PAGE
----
A vague sadness seems to be endemic in my circle of friends these days. No one’s really talking about it, but there it is, just under the fabric of our daily lives.
It’s not suffering we want to make public. At its worst, tears stream down your face, mascara runs, and your features contort, making you look like Tim Curry’s character at the end of The Rocky Horror Picture Show.
On good days, a net of grief hangs over us, blocking the sun just ever so slightly.
We’ve been led to believe that loss and change are unnatural, but that is a big fat lie, so we’d better learn to deal with it.
Aside from the obvious and significant losses that we’re all subjected to, there are approximately a million and a half more subtle reasons for experiencing sorrow.
Maybe it’s the fact that we move from one project directly to the next, from one task to another and another and another, without a break between to roll success or failure around on our tongues. Shouldn’t we allow the liquor of experience to burn all the way down?
Sometimes suffering is about the loss of an illusion or a habit you know you have to break, or the realization that a relationship no longer serves you (or maybe never did.)
Maybe it’s because the news subjects us to atrocious stories about human behavior, makes the vilest interpretations of the day’s events and prophesies the direst future for us. Anguish creeps in as we gather around the dinner table.
Maybe the source of our misery is the dissatisfaction that arises from the millions (billions?) of marketing messages to which we’re subjected. Those messages hawk a more beautiful, thinner, better-smelling, smarter, faster, more loveable, sexier, and/or younger-looking self. If we resist, we get the message that we’re ugly, fat, impotent, stupid, malodorous, and older than everyone around us.
Act now to take advantage of this special offer!
I say, stop acting.
Instead, sit very still. If you must, hold your hands over your ears to block out all those messages that tell you what to wear, what to think, how to act. Blindfold yourself to the despair, just for a little while. Dig deep into your own heart and find the real answers buried within.
Out on the Sea of Cortez, my kayak on the calm water is a tranquilizer. I paddle one hundred strokes, then glide, drape my hand over the side, look deep into the clear water at my grief and heal from it.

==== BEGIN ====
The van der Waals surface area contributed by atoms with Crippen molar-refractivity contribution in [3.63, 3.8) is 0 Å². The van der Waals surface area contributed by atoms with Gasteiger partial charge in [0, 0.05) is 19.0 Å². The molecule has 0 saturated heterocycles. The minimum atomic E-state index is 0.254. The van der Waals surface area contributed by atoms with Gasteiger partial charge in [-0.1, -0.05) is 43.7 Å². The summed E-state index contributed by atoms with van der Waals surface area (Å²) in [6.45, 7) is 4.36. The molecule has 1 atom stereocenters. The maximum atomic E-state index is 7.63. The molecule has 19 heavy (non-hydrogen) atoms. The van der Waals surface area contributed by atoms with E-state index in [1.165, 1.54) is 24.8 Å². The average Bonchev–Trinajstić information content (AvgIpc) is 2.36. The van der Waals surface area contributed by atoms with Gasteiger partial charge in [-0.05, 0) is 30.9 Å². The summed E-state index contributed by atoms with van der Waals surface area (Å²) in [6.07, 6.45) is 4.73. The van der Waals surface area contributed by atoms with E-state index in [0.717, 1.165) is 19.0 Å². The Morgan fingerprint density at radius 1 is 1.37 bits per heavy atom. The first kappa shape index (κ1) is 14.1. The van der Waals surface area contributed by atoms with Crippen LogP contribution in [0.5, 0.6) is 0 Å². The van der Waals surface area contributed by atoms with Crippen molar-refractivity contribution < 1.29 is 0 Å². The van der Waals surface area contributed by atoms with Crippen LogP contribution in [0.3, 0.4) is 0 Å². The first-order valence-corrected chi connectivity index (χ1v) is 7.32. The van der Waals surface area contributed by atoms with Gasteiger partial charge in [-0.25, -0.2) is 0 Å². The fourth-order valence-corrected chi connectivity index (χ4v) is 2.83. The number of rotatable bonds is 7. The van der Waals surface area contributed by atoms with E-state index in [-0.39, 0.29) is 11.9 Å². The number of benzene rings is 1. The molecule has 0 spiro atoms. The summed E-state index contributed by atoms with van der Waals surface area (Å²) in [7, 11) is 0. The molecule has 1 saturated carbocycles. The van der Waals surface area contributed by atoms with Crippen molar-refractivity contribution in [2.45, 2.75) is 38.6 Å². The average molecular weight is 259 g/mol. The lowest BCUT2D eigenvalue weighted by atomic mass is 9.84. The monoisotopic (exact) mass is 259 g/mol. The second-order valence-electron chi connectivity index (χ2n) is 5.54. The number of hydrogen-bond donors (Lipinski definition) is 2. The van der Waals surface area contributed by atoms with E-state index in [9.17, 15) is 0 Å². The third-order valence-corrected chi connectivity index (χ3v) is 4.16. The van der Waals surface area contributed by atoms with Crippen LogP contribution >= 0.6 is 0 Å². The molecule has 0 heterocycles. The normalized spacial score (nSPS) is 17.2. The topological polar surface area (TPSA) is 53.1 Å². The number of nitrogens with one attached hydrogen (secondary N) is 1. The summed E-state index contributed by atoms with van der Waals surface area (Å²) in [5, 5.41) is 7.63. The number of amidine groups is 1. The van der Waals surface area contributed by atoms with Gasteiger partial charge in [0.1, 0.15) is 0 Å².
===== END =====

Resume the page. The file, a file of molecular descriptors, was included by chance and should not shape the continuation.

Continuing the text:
I think of Brad Dimock’s descriptions of Burt Loper in the book The Very Hard Way. I imagine Burt rowing furiously upstream on portions of the Colorado River through Glen Canyon, or on the Green River in Utah. These days, we so often think of rivers as one-way thoroughfares. It’s easy to forget that before the dams were built, some folks traveled both upstream and down, by the grace of seasonal flows and the sheer force of will.
You can travel grief as a two-way street, too.
Grief can sit on your chest in the middle of the night, taking your breath away, leaving you gasping with sorrow and grasping for something or someone to relieve the pain.
But this is a passage that can’t be rushed. Grief, like so many things, takes as long as it takes. The vacuum of loss is filled with sorrow. Nothing has yet crept in to replace the anguish, so we must wait for grace to arise, as long as it takes, and as painful as that waiting is.
While you’re waiting, try to remain grateful that you’re still alive. Welcome the fact that – as my friend Julie says – you’re still being hit over the head with the big learning oar.
One day soon, perhaps mercy will tiptoe in. Your sadness will lose its sharpness. Forgiveness will arise. Judgment will be released to the wind. You will learn to forgive yourself for the millions of tiny cuts you’ve inflicted upon yourself and others. And you will heal.
Negative space – that essential margin between everything — will transform into positive space. You will breathe out and that release of carbon dioxide will free up some air for another living thing on this earth.